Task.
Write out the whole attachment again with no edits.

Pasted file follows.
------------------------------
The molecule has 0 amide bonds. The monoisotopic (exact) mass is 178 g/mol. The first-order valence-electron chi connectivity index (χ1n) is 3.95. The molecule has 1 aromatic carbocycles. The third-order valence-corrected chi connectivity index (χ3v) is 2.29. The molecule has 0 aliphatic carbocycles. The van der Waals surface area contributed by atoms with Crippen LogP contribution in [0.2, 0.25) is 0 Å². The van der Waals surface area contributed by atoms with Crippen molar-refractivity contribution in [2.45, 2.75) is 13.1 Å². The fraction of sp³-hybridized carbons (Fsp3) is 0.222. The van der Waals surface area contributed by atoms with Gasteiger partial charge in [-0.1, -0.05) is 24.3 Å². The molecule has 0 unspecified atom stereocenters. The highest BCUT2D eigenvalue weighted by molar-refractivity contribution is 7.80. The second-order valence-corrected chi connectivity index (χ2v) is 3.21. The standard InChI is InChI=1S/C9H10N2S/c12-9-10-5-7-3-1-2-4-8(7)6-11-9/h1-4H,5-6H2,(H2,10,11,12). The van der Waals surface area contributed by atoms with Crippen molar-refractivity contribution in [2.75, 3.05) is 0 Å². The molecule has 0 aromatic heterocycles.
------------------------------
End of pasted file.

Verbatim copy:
The molecule has 0 amide bonds. The monoisotopic (exact) mass is 178 g/mol. The first-order valence-electron chi connectivity index (χ1n) is 3.95. The molecule has 1 aromatic carbocycles. The third-order valence-corrected chi connectivity index (χ3v) is 2.29. The molecule has 0 aliphatic carbocycles. The van der Waals surface area contributed by atoms with Crippen LogP contribution in [0.2, 0.25) is 0 Å². The van der Waals surface area contributed by atoms with Crippen molar-refractivity contribution in [2.45, 2.75) is 13.1 Å². The fraction of sp³-hybridized carbons (Fsp3) is 0.222. The van der Waals surface area contributed by atoms with Gasteiger partial charge in [-0.1, -0.05) is 24.3 Å². The molecule has 0 unspecified atom stereocenters. The highest BCUT2D eigenvalue weighted by molar-refractivity contribution is 7.80. The second-order valence-corrected chi connectivity index (χ2v) is 3.21. The standard InChI is InChI=1S/C9H10N2S/c12-9-10-5-7-3-1-2-4-8(7)6-11-9/h1-4H,5-6H2,(H2,10,11,12). The van der Waals surface area contributed by atoms with Crippen molar-refractivity contribution in [2.75, 3.05) is 0 Å². The molecule has 0 aromatic heterocycles.